Recognizing excellence and community impact for African Heritage Month

Community groups and Facilities Management staff honoured

- February 28, 2024

Dalhousie leaders, community members and award recipients gather together at the 2024 African Heritage Month launch event (Nick Pearce photos).
Dalhousie leaders, community members and award recipients gather together at the 2024 African Heritage Month launch event (Nick Pearce photos).

This year's African Heritage Month celebrations have provided many opportunities to dive into the history, culture and contributions of communities in the African diaspora.

Kicking off at Dalhousie with a launch event and flag raising on Feb. 1, the month has featured art exhibitions and performances, awareness campaigns and panel discussions, light shows and more. 

In this spirit of celebration, Dalhousie's African Heritage Month committee also presented certificates of recognition to outstanding and impactful community organizations and staff this month. 

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Three local individuals and groups received awards for outstanding work in promoting Rest, Reflection, and Revival — this year's theme at Dalhousie. In addition, three recently or about-to-retire Facilities Management staff received awards for their unwavering contributions to creating a healthy and safe learning and working environment at Dalhousie. 

Read more about each recipient below.

Black Wellness Cooperative

The Black Wellness Cooperative is a collective of health, wellness, and fitness professionals who believe passionately that health is of the utmost importance and every individual should be afforded opportunities for wellness. The group seeks to provide the Black community in Nova Scotia with the chance to learn and grow through their peers and representation. The group hosts fitness and health-focused events and sessions and is committed to providing its expertise, knowledge, and training to communities that have been marginalized or underserved and groups of all ages.

From left to right: Dr. Theresa Rajack-Talley, Micah Brown, Nikki Martin, Grace Jefferies-Aldridge.

Allen Crooks

Allen Crooks is a photographer and owner of Halifax Darkroom and Studio, a member-based space and community of film photographers. His photography captures the essence of shared experiences, celebrating the resilience and vibrancy of the African Nova Scotian community from varied perspectives. His exhibition, entitled "Family Matters," is featured in the Dalhousie Art Gallery until April 7, 2024. It serves as a testament to enduring strength and rich cultural heritage, showcasing the beauty found in the nuances of daily life and the invaluable ties that bind us together.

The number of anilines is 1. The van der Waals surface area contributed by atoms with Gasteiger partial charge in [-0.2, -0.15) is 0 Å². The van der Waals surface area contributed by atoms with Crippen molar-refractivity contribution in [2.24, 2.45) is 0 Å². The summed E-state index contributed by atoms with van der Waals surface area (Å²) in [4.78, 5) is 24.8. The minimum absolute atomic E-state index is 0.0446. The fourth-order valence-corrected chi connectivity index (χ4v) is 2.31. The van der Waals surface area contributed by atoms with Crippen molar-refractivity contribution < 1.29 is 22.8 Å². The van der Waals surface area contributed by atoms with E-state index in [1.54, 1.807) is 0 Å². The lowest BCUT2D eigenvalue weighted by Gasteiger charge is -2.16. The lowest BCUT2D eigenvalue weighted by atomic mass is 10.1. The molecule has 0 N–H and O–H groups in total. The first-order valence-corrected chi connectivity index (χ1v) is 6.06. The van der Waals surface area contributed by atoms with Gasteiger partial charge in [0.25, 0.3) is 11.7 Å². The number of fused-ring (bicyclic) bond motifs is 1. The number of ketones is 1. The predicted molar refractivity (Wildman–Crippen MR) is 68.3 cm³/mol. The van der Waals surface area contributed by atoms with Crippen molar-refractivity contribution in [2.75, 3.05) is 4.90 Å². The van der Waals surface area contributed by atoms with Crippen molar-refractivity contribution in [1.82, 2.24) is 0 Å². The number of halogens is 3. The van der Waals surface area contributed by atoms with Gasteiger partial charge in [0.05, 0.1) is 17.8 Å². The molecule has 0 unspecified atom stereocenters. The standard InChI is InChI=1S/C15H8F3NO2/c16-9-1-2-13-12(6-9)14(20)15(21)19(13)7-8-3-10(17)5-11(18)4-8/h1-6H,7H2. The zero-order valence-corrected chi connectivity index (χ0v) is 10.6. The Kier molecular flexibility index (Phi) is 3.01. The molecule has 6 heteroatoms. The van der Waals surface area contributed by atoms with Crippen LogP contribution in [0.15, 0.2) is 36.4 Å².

Recommended readingBlack identity, artistry and power celebrated in new Dal exhibitions

Dalhousie African Student Association

The Dalhousie African Student Association (DASA) is an entirely student-run society that aims to provide representation for all students of African descent at Dalhousie. DASA has been in action for 20 years, organizing events such as African Night, which is the largest Afrocentric/Black student-run event at Dal. DASA also strives to provide connections and community for any student of African descent by promoting cultural awareness.

Marty Loppie 

Marty (Percy) Loppie is from Northend Halifax and grew up in Uniacke Square and the surrounding area. When he was 13 years old, he represented Nova Scotia in the 1979 Canadian winter games in Brandon, Manitoba for speed skating. As the first Black speedskater to represent Nova Scotia and one of the first in Canada, this time was special for him. His love of sport and fond memories of his experience speedskating led him to volunteer as a baseball coach at the community YMCA for 13 years. In the following years, he began a career in Facilities Management at Dalhousie, working first as a custodian, second as a grounds person, and, lastly, as a vehicle operator. In his retirement, Marty has reconnected with his roots in volunteering and supporting community initiatives. He participates in African Drumming, while mentoring and supporting in any way he can. Marty is looking forward to spending time with his grandson and supporting his community in retirement.

From left to right: Dr. Theresa Rajack-Talley, Grace Jefferies-Aldridge, Marty Loppie, Dr. Barb Hamilton-Hinch.

Anthony Jones

Anthony Jones worked at Dalhousie for more than 30 years. During his time at Dal, he enjoyed talking to the many students from around the world. He is the father of two beautiful children and is looking forward to more gardening and kayaking in his retirement. 

From left to right: Dr. Theresa Rajack-Talley, Grace Jefferies-Aldridge, Anthony Jones, Dr. Barb Hamilton-Hinch.

Raymond Bundy

Raymond (Ray) Bundy worked at Dal for 34 years and will retire the end of March. He has 6 children — three of his own and three adopted children. He is from the community of Cherry Brook, N.S. In his spare time, Ray enjoys spending time at his church and fellowshipping with a older father figure from East Preston whose time he enjoys. On Fridays, Ray makes time for playing darts.

From left to right: Dr. Theresa Rajack-Talley, Grace Jefferies-Aldridge, Ray Bundy, Dr. Barb Hamilton-Hinch.


Visit the Office for Equity and Inclusion website for more information about African Heritage Month and events and campaigns on campus. 


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